Waldimar Daninsky, a lone survivor of a Tibetian expedition, returns home to find his wife has been unfaithful to him. Carrying the curse of the pentagram (or pentagon, as stated by the monk who nursed him back to health), the fury of the wolfman is unleashed! After disposing of his cheating spouse, he finds himself captive in a castle by a female mad scientist conducting mind control experiments. In a vein attempt at escape, he discovers the freaks left over from past experiments dwelling in the dungeons. Written by
"La Furia del Hombre Lobo" forms a completely stand-alone storyline which doesn't seem to fit in at all with the previous Waldemar Daninsky movies. Some have commented that this movie is supposed to take place before the events of "Werewolf Shadow", although it was released afterwards ... they may be right, I'm not sure. Anyway, in this movie Waldemar Daninsky is bitten by a yeti-like creature in Tibet (great dialogue here -- "It was a yeti. But that's impossible. I'm a scientist and these things don't exist. It was a hallucination. That's all.") and although marked with the sign of the pentagram, he is able to prevent the change into a werewolf until he discovers that his wife has been cheating on him. Changing into the beast one night, he kills both her and her lover before running out into a storm and being electrocuted. It's not long before he's resurrected by a dominatrix university professor who is conducting some kind of unfathomable experiments with mind control. He is taken to the underground cellar of a castle where the subjects of these experiments live like chained animals.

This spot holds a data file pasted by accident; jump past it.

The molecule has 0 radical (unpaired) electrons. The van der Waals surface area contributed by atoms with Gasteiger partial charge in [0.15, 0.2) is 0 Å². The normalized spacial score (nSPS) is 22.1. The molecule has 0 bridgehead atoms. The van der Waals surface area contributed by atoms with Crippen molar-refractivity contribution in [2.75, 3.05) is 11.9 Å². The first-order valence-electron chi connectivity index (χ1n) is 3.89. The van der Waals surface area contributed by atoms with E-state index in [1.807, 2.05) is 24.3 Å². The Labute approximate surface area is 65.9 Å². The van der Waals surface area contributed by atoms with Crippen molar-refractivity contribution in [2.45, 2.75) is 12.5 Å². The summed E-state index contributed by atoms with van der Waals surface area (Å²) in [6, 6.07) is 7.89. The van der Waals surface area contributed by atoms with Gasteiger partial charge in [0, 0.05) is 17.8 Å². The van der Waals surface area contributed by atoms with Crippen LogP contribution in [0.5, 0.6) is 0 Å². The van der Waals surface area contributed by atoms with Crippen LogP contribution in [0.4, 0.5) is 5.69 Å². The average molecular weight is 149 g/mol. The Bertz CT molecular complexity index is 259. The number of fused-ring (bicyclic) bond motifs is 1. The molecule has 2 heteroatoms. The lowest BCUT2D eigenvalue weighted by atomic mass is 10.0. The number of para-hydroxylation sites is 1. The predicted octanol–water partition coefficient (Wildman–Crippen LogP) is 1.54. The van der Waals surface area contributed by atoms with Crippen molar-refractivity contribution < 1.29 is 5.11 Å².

First of all -- Jacinto Molina, Paul Naschy, whatever you want to call him, he's a fine actor and cared passionately about his work. No matter how flawed these movies are, you can always rely on him for a decent performance. The rest of the cast seem good enough, but it's hard to tell when they have a half-assed voice-over dubbed over all their lines. And that was really the main problem for me ... many of the voice-over artists they used were just awful, awful, awful. Whenever I chuckled during the movie it was at the inept way that they delivered their lines (they seem to constantly refer to the hero as "Waldeman"). But unfortunately it's almost impossible to find subtitled copies of Naschy movies, although they're sometimes available in the original language without subtitles.
The directing of Jose Maria Zabalza seems sort of hit-and-miss ... there are some great visual ideas in some scenes, while others are badly constructed and poorly edited, particularly in the final scenes when it really counts. The reason for this, was that Zabalza was apparently drunk most of the time while on set. He allowed his fourteen year old nephew to rewrite Molina's dialogue, used extras without his permission, and spliced several shots from Molina's earlier movies. All of this pretty much ruined any chance this movie had of being one of Molina's best works, and it's no surprise that the two of them never worked together again.
But it's not all bad news, as there are some good ideas here. Some aspects of the storyline make an interesting psychological drama with the werewolf as a metaphor for jealousy and rage. The 'werewolf as a yeti' idea is one that returned in Molina's later work. Some pretty horrific and surreal stuff goes on down in the cellar, and there's also a very memorable sequence about half way through the film where Daninsky runs from house to house through a village, slaughtering or molesting innocents as he goes -- one scene is particularly intense, but it's actually lifted straight from Molina's first movie, "La Marca del Hombre-lobo" along with a few other shots. I actually found the movie on the whole to be very entertaining, although there are some problems with the Front Row Entertainment version, such as pretty obvious cuts (although some of it may simply be due to the director's lack of continuity). Gods knows what omissions there are -- I'll probably try to get my hands on the uncut version at some stage in the future.
This is a overall a decent piece of vintage Naschy which experienced fans might enjoy, but it could have been much better and so probably wouldn't make a great introduction.
4 of 7 people found this review helpful.
Was this review helpful to you?